Critical – But Easy To Make – Financial Mistakes During Divorce

Divorce is one of the things you should approach with care because it can totally ruin your finances. Most people know enough to prevent major mistakes, for example, by choosing mediation and hiring an attorney early enough. Still, there are some critical mistakes that you can make if you are not careful, such as:

Ignoring Inflation

When making financial decisions that involve the future, you should never disregard the issue of inflation. Whether you are discussing alimony, child support or even college tuition costs, you must know that things will cost more in the future than they cost now.

Therefore, it would be foolhardy to accept a check for future expenses based on today's cost estimates.  For example, while it may cost about $19,000 to send a child to a state public college in 2014, the figure is likely to increase ten years from now. Involve a financial expert in all your financial calculations to minimize the effect of inflation.

Punishing Your Spouse

If you are already divorcing, then what do you expect to gain by punishing your spouse? Being obstinate during negotiations and disputing everything won't get you anywhere. It will just cost you money in terms of increased attorney fees. Save money by approaching your divorce negotiations with a businesslike attitude where your main interest is to get the best out of the deal and not to punish anybody.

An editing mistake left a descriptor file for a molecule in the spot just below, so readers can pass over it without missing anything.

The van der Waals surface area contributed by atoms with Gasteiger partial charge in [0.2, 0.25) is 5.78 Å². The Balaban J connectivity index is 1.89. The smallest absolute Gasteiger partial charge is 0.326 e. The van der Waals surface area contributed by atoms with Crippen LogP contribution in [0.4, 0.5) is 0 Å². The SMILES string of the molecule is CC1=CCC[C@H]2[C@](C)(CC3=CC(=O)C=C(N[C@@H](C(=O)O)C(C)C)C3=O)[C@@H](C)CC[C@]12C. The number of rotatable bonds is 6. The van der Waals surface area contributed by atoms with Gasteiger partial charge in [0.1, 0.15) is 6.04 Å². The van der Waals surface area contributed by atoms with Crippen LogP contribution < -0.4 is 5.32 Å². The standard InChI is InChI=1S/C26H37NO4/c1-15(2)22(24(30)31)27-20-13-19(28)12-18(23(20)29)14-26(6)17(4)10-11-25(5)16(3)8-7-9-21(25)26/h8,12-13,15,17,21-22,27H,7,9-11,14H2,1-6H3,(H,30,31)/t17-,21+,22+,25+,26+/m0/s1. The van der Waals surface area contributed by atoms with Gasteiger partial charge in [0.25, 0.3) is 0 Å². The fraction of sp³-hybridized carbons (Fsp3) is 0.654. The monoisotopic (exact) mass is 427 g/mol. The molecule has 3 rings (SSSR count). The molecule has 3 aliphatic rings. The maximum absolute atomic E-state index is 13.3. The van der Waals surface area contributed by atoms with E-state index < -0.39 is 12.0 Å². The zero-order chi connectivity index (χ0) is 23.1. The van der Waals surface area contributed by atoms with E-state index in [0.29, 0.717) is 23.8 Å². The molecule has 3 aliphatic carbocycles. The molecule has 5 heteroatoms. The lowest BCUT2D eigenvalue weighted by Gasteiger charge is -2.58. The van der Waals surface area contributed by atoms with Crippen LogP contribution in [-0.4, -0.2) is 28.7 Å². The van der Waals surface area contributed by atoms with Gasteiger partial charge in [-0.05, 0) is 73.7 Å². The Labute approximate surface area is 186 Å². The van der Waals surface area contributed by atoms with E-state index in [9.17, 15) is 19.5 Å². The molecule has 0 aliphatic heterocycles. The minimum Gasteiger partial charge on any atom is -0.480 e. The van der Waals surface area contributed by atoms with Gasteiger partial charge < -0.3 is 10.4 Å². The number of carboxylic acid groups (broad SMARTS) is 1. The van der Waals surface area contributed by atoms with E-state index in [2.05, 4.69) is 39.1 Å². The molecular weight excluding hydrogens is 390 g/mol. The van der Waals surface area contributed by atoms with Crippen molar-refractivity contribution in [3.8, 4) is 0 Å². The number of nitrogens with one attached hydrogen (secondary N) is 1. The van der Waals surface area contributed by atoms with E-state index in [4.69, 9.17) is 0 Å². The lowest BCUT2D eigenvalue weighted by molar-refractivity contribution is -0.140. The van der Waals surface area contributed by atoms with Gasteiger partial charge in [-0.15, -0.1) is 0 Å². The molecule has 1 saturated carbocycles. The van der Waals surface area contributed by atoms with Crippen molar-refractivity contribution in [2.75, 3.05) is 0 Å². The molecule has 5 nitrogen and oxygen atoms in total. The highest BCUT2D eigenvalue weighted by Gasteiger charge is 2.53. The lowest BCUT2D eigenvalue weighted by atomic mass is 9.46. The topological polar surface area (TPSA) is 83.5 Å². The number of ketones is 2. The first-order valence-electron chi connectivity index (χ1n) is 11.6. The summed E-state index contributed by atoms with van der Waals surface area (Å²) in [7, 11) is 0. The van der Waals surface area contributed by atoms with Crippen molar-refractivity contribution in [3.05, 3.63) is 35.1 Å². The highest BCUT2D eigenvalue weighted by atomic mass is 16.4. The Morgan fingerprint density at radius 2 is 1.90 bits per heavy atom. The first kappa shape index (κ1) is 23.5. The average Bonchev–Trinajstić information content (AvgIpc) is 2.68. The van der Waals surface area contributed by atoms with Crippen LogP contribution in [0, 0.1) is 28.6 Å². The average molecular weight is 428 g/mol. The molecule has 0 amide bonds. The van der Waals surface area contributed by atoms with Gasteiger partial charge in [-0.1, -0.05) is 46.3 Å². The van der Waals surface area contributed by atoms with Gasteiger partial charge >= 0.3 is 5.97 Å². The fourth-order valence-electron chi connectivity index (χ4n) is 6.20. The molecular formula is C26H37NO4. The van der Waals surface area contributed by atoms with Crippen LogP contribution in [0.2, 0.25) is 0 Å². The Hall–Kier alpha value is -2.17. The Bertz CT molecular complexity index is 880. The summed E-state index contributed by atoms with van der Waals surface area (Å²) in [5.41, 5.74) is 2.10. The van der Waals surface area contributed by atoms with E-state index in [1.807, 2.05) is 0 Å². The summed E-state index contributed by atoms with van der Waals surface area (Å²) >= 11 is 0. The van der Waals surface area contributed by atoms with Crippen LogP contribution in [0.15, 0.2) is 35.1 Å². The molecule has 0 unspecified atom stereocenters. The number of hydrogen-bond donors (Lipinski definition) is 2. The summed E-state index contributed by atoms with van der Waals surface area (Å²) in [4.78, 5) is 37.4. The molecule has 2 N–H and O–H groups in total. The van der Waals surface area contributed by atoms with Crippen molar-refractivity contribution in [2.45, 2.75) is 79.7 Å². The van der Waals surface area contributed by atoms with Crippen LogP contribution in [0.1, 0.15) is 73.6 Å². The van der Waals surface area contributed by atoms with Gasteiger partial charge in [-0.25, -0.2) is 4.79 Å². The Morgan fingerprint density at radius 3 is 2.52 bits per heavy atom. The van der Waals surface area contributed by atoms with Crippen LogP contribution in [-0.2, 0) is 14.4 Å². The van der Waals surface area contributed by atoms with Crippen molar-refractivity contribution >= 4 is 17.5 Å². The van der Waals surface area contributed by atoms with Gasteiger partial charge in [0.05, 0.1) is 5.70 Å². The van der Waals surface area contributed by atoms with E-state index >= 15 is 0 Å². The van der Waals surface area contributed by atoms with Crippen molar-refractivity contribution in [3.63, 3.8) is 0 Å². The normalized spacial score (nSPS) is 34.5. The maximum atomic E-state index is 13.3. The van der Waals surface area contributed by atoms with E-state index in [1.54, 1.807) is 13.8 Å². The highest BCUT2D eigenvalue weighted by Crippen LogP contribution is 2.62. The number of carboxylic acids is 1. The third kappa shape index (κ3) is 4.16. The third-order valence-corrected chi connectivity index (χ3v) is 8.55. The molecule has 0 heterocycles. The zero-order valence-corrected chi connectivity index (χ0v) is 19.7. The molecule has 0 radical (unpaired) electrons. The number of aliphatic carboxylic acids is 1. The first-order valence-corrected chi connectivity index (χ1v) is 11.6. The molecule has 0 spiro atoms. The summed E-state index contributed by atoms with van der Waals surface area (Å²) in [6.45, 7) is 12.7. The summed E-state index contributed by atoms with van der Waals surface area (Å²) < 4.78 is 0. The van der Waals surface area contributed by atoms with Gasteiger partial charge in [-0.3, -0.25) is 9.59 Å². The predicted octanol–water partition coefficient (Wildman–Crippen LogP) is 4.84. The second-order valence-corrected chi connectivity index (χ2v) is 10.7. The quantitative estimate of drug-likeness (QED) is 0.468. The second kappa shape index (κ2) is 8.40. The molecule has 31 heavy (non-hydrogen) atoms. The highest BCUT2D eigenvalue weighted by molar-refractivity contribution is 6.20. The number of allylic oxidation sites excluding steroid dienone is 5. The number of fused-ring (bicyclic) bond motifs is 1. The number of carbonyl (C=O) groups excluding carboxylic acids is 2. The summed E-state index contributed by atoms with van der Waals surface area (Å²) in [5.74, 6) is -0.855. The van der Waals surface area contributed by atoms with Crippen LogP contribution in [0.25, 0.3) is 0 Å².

Being Emotionally Attached to Assets

Sure, you love your white picket fence, but does it mean it should make you choose your marital home over other assets? Will the picket fence help you to pay the mortgage and take care of property taxes? Pick the assets you wish to keep carefully so that your emotions do not overrule your better judgment.

Ignoring Your Spouse's Social Security Benefits

If you divorce, you are entitled to your spouse's social security benefits, but only if you have been married for at least ten years. This is something you should not ignore because it doesn't cost you money, and it will not reduce your partner's benefits too. Therefore, if you have been married for nearly ten years, then it might be prudent to try legal separation for a few more years before divorcing. That will make you eligible for your former partner's social security benefits.

The more you collaborate with your partner, the more you can preserve your finances. However, you can still take some precautions even if your partner is uncooperative. The idea is to involve the right people, such as divorce and tax attorneys, so that the divorce does not ruin your finances. For more information, contact a firm such as Butts, Schneider & Butts LLP.

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